Comments

  1. #1 jre
    March 28, 2008

    Don’t even bother with Beale. He is a boob. A returned empty. A vacuous überwanker. Not worth a single floating-point cycle of Orac’s CPU. When I see that the post is about Vox, I skip over it.

  2. #2 zooey
    March 28, 2008

    Thank you for your relentless battle against the anti-vaccination quacks.

    I grew up with a mum who bought the anti-vaccine propaganda of the anthroposophists. She still firmly believes that vaccination is more harmful than contracting the diseases. (I’m getting my second MMR-shot now, and I’m 30! I got the tetanus+diphteria vaccine only a couple of years ago. And to my parents credit, they did opt for the polio vaccinations when I was a baby.) What’s interesting is that the anthroposophists, like all quacks I suppose, are great opportunists. The toxins-autism-whatever scares are, for them, really only bonuses, good for persuading people to sway their way. Being that for them, the diseases are good, by and of themselves, any possible means that further their ends are welcome. The spiritual good that comes out of the diseases is sort of out of reach of any scientific evidence pointing to vaccines being beneficial for the health situation generally. The guru of the anthroposophists, Rudolf Steiner, had some interesting thoughts about how the soul-spiritual qualities and karma works in the case of childhood illnesses such as measles. (I’ve included a few of them in a recent blog post: http://zooey.wordpress.com/2008/03/25/anthroposophists-and-vaccination/ – though there’s lots more stupidity where those quotes came from.)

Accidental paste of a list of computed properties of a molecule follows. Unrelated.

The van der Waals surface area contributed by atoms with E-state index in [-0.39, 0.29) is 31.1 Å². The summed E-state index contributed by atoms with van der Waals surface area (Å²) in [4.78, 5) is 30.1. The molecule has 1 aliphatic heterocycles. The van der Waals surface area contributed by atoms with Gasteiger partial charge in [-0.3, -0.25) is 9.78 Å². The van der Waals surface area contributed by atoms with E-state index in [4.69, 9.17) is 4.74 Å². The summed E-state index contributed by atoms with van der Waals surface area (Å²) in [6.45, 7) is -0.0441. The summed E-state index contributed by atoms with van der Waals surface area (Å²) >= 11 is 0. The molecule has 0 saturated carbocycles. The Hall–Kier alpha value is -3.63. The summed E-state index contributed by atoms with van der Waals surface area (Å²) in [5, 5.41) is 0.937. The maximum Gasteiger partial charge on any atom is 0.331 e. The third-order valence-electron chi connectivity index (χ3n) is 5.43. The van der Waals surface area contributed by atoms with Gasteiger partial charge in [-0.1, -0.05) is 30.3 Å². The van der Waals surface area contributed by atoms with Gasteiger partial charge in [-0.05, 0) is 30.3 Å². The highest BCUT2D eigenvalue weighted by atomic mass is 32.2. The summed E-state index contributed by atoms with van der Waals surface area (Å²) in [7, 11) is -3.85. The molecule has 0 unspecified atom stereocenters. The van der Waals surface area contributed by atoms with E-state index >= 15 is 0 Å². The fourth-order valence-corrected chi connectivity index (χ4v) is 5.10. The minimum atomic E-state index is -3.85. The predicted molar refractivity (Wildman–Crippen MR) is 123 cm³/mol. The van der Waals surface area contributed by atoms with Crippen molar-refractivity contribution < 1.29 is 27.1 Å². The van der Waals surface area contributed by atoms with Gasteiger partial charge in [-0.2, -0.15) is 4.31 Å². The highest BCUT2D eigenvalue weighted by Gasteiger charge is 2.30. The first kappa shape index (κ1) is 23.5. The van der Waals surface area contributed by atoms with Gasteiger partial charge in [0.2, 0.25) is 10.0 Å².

The problem is, it doesn’t matter how harmless the medical profession and the researchers show the vaccinations to be, because there’s no way to prove that vaccinations don’t meddle with the soul-developments and the karma. For those people, at least. And I suspect the rest of the anti-vaccination-maffia is just as irrational, though they too are hiding behind claims that – occasionally – may give off some air of seriousness to those who don’t know better.

    The only reason I didn’t catch any of the childhood diseases (MMR) was because where I live, in Sweden, the rate of unvaccinated kids was so infinitesimal (back then – sadly not anymore), so the diseases were simply not “available” in the population. I’m extremely thankful for that.